2014 Government Regulations & Business Summit
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The U.S. Department of Housing and Urban Development has a birthday gift for 91-year-old widow Jeanette Ogle that should cause any senior to think twice before signing up for a government-insured reverse mortgage.
Later this month, on Ogle’s 92nd birthday, her home in Lake Havasu City, Ariz., is scheduled for foreclosure – not because she did something wrong. Instead, she is expected to lose her house because during a refinancing in 2007, only her husband’s name was included on the reverse-mortgage documents prepared by a loan broker. This was despite the fact that both her husband’s and her names were clearly listed as co-borrowers in the documents for the mortgage being refinanced, Ogle says, and the longtime married couple wanted no change in that status.
But under a controversial policy that is drawing national scrutiny and at least one major lawsuit, HUD – the agency that runs the reverse-mortgage program – insists that when a spouse dies, and the surviving spouse’s name is not on the loan documents, the full mortgage balance becomes due and payable. If a relative or the surviving spouse cannot purchase the house and pay off the debt, the loan may be subject to a foreclosure sale.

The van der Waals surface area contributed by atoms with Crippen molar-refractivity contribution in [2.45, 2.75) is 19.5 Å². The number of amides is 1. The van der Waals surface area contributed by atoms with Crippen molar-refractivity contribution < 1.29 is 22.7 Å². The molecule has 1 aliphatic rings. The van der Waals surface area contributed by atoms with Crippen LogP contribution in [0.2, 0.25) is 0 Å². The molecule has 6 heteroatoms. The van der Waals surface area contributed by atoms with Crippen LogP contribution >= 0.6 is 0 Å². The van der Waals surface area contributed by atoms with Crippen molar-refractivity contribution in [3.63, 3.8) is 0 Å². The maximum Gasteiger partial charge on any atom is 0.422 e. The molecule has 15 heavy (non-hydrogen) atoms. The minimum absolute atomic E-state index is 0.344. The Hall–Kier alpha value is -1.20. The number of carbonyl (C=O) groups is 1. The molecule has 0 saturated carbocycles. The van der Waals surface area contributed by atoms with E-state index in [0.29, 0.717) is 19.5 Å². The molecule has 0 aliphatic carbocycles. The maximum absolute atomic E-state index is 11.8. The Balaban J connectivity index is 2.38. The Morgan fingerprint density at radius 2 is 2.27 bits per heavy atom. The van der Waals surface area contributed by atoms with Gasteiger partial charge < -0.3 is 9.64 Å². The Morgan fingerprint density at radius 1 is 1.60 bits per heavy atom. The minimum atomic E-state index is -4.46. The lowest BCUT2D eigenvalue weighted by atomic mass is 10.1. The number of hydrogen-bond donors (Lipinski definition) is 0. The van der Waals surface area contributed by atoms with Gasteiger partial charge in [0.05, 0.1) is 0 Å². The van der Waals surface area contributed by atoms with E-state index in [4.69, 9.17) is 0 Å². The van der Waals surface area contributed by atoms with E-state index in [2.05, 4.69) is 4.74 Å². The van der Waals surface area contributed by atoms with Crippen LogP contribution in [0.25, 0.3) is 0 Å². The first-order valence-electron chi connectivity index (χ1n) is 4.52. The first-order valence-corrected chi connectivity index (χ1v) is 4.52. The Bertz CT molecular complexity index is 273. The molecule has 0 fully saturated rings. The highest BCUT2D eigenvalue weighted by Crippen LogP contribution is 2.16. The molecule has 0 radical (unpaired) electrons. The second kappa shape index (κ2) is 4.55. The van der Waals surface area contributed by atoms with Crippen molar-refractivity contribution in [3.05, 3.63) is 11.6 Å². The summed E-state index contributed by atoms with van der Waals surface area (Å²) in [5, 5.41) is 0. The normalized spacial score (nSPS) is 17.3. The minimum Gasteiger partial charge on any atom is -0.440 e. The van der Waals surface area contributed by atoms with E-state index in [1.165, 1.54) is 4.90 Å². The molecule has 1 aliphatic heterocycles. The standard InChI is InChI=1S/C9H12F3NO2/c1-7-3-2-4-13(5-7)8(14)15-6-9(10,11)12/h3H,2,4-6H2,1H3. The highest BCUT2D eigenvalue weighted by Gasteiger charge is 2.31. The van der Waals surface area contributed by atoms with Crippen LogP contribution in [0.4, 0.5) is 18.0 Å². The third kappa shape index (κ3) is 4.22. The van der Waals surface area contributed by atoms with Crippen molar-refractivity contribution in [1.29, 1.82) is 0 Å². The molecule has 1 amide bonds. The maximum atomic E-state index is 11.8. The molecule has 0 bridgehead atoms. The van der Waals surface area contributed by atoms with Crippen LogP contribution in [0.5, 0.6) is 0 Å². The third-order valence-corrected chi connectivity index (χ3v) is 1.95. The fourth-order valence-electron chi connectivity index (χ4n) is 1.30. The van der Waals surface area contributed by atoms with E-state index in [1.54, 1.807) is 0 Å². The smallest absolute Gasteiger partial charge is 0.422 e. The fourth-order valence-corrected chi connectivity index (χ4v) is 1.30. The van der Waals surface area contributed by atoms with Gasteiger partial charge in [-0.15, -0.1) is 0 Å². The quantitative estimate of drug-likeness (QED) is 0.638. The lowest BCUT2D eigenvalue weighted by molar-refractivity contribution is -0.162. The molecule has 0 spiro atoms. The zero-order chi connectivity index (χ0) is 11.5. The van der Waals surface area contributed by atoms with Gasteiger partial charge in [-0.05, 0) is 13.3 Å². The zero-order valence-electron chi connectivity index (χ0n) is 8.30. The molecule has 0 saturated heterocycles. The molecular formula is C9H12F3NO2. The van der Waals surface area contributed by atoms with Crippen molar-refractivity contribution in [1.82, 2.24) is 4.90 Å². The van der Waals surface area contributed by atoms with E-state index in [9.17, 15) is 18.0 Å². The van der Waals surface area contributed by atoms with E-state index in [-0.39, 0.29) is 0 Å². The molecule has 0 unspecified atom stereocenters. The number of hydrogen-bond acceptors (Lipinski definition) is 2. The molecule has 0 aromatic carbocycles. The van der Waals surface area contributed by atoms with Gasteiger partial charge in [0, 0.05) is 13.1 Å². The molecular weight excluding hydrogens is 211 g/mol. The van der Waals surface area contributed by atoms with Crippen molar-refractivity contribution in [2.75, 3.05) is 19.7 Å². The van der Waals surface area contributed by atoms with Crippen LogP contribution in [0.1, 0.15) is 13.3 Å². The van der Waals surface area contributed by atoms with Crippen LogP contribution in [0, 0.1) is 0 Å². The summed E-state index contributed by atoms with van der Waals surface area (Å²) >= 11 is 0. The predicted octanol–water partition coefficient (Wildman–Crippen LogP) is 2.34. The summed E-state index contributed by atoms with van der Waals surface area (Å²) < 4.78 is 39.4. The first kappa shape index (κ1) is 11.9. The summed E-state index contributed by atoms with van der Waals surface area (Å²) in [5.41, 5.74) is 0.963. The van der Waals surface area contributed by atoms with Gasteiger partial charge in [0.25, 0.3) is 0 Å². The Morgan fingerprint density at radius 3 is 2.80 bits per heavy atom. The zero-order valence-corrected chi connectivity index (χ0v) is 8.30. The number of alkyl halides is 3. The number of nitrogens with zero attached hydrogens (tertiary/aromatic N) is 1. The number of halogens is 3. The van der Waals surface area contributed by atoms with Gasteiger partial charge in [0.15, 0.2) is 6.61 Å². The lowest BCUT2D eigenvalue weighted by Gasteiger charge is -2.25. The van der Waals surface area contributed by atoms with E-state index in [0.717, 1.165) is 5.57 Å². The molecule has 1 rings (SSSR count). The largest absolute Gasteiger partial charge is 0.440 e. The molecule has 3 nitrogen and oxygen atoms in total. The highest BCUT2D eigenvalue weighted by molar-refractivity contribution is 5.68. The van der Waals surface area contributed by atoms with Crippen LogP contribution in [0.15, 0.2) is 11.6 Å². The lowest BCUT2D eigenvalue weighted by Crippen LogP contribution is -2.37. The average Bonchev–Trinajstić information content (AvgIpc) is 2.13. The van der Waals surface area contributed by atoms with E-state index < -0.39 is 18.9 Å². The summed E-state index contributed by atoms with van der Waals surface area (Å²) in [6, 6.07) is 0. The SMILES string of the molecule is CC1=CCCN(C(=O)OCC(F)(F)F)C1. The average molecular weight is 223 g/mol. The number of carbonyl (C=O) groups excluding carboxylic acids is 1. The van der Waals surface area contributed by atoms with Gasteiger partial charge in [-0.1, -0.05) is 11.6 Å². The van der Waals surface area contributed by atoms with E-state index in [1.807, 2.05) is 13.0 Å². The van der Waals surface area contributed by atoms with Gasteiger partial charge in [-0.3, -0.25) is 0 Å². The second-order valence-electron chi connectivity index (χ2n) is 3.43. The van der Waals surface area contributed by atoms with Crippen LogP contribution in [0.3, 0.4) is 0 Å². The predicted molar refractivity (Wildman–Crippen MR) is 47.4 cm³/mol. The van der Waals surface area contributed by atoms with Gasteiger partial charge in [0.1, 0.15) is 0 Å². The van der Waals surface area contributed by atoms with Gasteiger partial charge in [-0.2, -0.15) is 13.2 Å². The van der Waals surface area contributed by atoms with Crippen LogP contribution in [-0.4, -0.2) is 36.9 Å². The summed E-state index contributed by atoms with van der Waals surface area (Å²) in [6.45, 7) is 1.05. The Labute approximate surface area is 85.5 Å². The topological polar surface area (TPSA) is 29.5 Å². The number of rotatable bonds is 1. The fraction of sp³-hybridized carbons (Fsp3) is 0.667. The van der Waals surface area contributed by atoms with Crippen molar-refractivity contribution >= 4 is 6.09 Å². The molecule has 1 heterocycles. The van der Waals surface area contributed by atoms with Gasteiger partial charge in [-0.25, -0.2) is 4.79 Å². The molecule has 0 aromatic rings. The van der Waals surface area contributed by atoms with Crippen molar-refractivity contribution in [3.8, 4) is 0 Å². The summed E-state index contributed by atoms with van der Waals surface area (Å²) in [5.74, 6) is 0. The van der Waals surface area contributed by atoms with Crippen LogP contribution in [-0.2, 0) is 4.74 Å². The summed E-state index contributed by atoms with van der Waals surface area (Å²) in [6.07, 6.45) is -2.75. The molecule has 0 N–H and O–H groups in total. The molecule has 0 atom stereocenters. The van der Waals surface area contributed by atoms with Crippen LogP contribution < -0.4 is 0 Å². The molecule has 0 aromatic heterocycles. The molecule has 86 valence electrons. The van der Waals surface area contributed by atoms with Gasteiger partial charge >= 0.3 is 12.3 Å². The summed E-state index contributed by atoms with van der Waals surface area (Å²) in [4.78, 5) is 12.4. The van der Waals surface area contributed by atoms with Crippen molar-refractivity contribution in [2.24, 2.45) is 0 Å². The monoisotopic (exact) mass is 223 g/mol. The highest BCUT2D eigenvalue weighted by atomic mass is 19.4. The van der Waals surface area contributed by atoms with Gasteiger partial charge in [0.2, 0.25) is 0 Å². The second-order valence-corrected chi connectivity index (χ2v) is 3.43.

Ogle, whose husband, John, died in 2010, says she cannot imagine why she is facing foreclosure. “We did everything we were supposed to do,” she says. “I signed every piece of paper, we followed the rules.” Jeanette and John assumed that the loan they initially took out in 2004 would allow them to do what advertisements for reverse mortgages consistently promise: stay in their home indefinitely, with some extra money for living expenses.
But it’s not turning out that way.
“I just don’t understand why they are doing this to me,” she said in an interview. “I don’t want to lose my home.”
HUD’s reverse-mortgage program, run through the Federal Housing Administration (FHA), has been big business. Promoted on TV by pitchmen such as Hollywood’s Robert Wagner and former Sen. Fred Thompson, there were 582,000 loans outstanding nationwide as of November 2011, according to the Consumer Financial Protection Bureau, which issued a critical evaluation of the program last year. Reverse mortgages are restricted to seniors 62 years or older. The program allows homeowners to tap into equity and pull out money for use in their retirement years. As long as they pay their property taxes and hazard insurance, generally they don’t have to repay any of the money until they move out, die or sell the house.